Cause as you say, there’s always a lot of stuff. That’s great. There’s always a lot of work to be done. You know, digital marketers don’t always have a whole lot of time. To get this done. And so, we want to make sure that they’re proving their value to the business. Absolutely.

Phill Kay

And it’s called me the reason why I bring it up as well. Yeah. Well, I was going to say that that’s why, you know, digital marketing agencies and consultants exist. Right. I mean, you’ve gotta be either company like that. Like our listeners… So Mike, thank you so much for that. I felt that was really, really interesting, and I picked up loads of info. It was great to talk to you.

Thank you, everyone, for listening. I hope you felt it was valuable. I just like to say, as I always do, really, please register for all the podcasts that we do. Not only, obviously, this one would be available on Segmentify.com forward slash podcast. But we hope to get my back in the future as well and do some future chats and stuff.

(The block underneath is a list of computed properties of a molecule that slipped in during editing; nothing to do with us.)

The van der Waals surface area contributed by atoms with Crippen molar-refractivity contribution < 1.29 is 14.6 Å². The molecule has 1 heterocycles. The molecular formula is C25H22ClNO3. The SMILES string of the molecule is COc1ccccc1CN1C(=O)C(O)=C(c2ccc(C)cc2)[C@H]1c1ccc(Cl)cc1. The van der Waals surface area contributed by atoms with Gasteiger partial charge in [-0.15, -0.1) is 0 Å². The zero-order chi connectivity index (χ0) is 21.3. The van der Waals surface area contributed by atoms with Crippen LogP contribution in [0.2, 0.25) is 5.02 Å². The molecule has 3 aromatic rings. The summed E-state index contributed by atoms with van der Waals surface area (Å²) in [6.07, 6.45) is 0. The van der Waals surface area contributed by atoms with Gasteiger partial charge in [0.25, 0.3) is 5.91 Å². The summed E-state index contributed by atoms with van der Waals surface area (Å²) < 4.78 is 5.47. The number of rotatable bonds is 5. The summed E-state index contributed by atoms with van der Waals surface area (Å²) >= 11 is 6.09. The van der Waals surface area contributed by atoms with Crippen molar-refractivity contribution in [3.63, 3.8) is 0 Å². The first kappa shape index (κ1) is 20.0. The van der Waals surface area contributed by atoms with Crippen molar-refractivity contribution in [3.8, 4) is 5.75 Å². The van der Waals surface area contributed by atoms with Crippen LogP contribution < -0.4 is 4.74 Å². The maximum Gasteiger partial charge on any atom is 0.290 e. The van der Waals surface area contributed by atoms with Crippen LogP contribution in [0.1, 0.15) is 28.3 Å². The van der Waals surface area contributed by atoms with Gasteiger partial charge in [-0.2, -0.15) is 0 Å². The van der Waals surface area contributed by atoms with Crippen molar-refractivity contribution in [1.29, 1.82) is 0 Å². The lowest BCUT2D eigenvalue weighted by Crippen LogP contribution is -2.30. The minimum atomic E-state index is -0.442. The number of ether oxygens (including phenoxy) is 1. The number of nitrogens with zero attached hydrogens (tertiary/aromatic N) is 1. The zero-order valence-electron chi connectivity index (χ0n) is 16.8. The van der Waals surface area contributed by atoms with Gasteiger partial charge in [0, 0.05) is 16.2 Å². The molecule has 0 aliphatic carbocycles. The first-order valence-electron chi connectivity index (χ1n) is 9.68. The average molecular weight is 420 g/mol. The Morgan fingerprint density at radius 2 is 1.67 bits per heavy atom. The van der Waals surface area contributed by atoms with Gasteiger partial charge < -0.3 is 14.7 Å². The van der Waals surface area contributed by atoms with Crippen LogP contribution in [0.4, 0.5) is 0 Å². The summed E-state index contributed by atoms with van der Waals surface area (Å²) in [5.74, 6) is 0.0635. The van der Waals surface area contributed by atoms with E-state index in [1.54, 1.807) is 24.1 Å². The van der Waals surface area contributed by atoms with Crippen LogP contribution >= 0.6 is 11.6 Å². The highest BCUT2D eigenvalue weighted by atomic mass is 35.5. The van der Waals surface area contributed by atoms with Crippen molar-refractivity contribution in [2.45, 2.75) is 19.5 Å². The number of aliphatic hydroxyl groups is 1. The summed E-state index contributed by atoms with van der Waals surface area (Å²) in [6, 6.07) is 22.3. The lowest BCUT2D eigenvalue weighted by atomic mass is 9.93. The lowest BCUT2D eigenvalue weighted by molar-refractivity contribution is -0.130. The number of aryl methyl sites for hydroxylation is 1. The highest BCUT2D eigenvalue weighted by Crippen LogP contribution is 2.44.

See how he’s getting on. So do register on that page, and you’ll get access to all the new podcasts as they come out. And, of course, all the ones that are already on there. I think we’re up to a dozen or something. Now that will, now they’re just a bunch of other guys coming on shortly. The other thing I’ll say as well as if you, if you like the podcast and you’re interested in being involved, or you want to feedback, or there are any topics that you particularly want us to cover off, then do feel free to email me anytime.